Survey Data

CTUR collects diary-based time-use data from around the world. We develop new research instruments (including online- and smartphone-based diaries) and devise ways of combining diaries with passive instrumentation such as worn cameras, accelerometers and GOS.  We harmonise diary surveys collected by others, and make these materials available to researchers around the world through the Multinational Time Use Study (MTUS).

CTUR has a long-term partnership with colleagues in the Centre for Population Studies, University of Maryland (Sandra Hofferth, Liana Sayer and Sarah Flood), contributing time use data (the American Heritage Time Use Study and part of the MTUS) to the IPUMS Time Use data download site.

Time Survey

Key Data & Surveys

NEW: Programmes and resources for analysing time use data

CTUR are making accessible programmes in STATA to help researchers analyse two of our key surveys - the Multinational Time Use Study (MTUS) and Covid-19 time use data series.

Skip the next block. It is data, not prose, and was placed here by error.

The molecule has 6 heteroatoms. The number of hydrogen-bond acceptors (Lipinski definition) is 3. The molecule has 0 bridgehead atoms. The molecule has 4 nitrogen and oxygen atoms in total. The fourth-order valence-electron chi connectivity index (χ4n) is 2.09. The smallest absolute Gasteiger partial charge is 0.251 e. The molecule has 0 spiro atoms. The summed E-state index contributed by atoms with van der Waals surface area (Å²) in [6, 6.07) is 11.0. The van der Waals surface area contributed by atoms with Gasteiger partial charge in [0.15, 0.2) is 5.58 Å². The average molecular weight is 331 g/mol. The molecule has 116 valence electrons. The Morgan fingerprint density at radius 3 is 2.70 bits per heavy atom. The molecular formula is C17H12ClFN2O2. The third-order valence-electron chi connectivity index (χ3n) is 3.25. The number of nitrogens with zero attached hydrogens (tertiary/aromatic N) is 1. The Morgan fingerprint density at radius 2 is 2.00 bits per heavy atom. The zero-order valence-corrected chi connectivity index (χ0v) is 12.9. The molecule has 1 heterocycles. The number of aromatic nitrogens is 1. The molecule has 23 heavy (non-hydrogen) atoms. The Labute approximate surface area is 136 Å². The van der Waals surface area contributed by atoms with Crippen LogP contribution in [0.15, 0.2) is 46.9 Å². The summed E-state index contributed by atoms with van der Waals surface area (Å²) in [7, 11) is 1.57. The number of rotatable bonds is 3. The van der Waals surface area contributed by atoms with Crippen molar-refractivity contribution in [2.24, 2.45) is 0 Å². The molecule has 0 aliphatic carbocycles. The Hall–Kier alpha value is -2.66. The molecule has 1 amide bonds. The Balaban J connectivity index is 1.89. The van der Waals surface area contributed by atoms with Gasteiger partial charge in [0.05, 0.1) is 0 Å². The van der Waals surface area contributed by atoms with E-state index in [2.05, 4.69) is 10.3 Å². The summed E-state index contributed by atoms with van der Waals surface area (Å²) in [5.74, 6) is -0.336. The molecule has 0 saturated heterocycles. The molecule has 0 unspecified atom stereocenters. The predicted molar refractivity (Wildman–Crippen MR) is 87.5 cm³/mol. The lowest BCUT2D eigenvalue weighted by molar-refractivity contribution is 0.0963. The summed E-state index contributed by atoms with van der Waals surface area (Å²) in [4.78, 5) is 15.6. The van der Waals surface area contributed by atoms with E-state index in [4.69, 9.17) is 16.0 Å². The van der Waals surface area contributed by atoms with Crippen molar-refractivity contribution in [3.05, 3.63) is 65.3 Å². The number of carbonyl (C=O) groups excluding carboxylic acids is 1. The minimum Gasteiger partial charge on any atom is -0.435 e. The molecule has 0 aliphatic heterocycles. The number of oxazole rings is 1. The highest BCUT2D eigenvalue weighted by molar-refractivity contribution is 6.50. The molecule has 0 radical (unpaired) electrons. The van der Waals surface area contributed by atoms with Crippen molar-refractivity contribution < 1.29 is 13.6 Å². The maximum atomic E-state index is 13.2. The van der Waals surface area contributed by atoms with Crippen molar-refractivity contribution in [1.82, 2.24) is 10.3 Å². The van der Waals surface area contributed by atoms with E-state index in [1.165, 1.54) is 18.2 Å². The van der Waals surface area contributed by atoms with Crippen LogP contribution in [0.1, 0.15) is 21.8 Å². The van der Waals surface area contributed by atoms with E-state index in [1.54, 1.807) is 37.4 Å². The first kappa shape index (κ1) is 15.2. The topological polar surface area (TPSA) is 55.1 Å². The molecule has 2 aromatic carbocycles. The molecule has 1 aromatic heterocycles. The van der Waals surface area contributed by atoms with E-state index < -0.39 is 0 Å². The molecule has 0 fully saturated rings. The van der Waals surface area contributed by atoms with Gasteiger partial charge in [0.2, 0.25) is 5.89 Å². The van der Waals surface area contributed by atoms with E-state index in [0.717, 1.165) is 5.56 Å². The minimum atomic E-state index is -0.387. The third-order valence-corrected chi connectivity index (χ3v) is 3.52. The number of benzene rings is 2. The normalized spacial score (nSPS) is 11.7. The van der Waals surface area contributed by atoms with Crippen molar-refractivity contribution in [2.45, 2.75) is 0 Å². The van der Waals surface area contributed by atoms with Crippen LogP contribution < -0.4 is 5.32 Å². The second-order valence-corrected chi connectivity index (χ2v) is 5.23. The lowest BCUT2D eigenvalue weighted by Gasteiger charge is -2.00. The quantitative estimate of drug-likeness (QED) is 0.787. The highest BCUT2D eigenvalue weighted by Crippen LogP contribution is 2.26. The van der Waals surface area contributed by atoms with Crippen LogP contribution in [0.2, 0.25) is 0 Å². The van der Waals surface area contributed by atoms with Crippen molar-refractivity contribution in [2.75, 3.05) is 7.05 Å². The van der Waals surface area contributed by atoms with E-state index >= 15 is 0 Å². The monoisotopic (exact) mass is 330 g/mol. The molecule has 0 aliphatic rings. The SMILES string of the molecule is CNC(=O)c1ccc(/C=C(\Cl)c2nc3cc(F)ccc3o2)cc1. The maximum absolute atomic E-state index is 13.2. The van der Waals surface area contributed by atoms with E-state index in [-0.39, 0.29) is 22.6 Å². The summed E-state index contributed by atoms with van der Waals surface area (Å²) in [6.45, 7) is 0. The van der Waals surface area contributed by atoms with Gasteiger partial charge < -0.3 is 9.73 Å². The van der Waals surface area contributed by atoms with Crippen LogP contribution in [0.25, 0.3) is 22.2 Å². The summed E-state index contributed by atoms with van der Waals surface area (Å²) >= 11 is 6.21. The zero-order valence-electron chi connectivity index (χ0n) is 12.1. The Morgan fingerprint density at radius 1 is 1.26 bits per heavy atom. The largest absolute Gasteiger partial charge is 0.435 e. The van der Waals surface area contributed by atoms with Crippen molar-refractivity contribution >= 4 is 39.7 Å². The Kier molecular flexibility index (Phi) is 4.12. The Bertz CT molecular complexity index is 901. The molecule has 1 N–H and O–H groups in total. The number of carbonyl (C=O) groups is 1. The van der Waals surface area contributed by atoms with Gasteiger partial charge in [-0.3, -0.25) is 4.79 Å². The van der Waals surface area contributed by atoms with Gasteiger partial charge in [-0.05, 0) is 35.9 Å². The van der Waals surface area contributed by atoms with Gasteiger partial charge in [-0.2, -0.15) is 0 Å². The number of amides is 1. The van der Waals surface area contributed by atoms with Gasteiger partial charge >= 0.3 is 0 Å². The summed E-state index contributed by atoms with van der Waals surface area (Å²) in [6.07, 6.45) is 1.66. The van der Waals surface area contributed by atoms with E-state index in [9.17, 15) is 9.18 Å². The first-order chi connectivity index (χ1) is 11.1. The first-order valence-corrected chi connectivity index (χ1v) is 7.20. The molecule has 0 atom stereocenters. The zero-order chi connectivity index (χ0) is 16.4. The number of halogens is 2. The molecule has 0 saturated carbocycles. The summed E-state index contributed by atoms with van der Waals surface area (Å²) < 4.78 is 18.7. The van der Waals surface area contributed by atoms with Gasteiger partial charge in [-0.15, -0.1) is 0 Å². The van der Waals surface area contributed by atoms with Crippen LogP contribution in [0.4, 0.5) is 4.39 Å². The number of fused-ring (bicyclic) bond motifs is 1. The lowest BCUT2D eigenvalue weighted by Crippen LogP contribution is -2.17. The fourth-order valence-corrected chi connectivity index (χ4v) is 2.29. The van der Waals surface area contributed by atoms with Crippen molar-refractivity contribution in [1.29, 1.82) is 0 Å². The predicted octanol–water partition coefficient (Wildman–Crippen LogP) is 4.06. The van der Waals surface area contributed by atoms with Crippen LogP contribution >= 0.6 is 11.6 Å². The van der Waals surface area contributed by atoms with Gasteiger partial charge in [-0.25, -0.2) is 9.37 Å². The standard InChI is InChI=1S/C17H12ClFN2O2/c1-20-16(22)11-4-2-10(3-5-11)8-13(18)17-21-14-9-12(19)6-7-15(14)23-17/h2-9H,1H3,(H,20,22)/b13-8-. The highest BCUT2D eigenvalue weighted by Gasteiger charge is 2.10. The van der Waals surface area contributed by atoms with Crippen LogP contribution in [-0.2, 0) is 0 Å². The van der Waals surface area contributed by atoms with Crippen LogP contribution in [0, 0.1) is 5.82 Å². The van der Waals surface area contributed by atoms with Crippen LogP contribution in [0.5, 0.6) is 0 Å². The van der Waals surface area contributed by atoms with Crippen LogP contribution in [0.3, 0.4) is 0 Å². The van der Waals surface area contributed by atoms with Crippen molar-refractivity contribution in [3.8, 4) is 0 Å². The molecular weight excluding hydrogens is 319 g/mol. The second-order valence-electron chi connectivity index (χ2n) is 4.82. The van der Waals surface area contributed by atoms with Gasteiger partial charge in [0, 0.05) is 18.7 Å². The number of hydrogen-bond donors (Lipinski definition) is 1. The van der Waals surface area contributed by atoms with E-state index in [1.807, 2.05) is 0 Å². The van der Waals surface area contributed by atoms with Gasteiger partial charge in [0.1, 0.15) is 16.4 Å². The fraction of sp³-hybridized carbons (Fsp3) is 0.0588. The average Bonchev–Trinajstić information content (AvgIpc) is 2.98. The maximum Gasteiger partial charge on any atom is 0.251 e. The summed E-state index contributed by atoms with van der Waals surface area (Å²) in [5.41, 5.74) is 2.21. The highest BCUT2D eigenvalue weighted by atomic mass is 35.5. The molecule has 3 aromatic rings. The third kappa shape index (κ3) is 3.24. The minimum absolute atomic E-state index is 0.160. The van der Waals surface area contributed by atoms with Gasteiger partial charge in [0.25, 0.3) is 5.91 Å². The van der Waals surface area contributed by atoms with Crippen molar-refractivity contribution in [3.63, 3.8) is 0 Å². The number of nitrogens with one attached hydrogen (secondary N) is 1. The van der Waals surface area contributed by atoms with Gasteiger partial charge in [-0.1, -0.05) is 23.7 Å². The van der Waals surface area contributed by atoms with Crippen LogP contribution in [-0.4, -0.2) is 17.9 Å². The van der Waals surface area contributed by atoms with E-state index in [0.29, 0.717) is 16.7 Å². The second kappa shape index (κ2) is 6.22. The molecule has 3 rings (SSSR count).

The Multinational Time Use Study (MTUS)

MTUS is our flagship time use diary data archive, with currently over 100 nationally representative surveys from 25 countries, a total of 2 million diary days covering the period 1961 to 2018. 

CTUR 6-wave time use survey across the COVID-19 pandemic

Our data (about 7,000 diary days) includes a baseline pre-pandemic survey, conducted in 2016, followed by five subsequent waves coinciding with key moments of pandemic restrictions, including all three lockdowns and two periods of relaxation of restrictions between lockdowns and after the final lockdown. The complete set of six surveys has now been harmonised and deposited with the UK Data Service archive.

Access the 6-wave CTUR COVID-19 time use survey data

American Heritage Time Use Study

A database of national time-diary samples collected over six decades.

UK Time Use Survey 2014-15

The United Kingdom Time Use Survey, 2014-2015 (UKTUS) is a large-scale household survey that provides data on how people aged 8 years and over in the UK spend their time. At the heart of the survey is a time diary instrument in which respondents record their daily activities.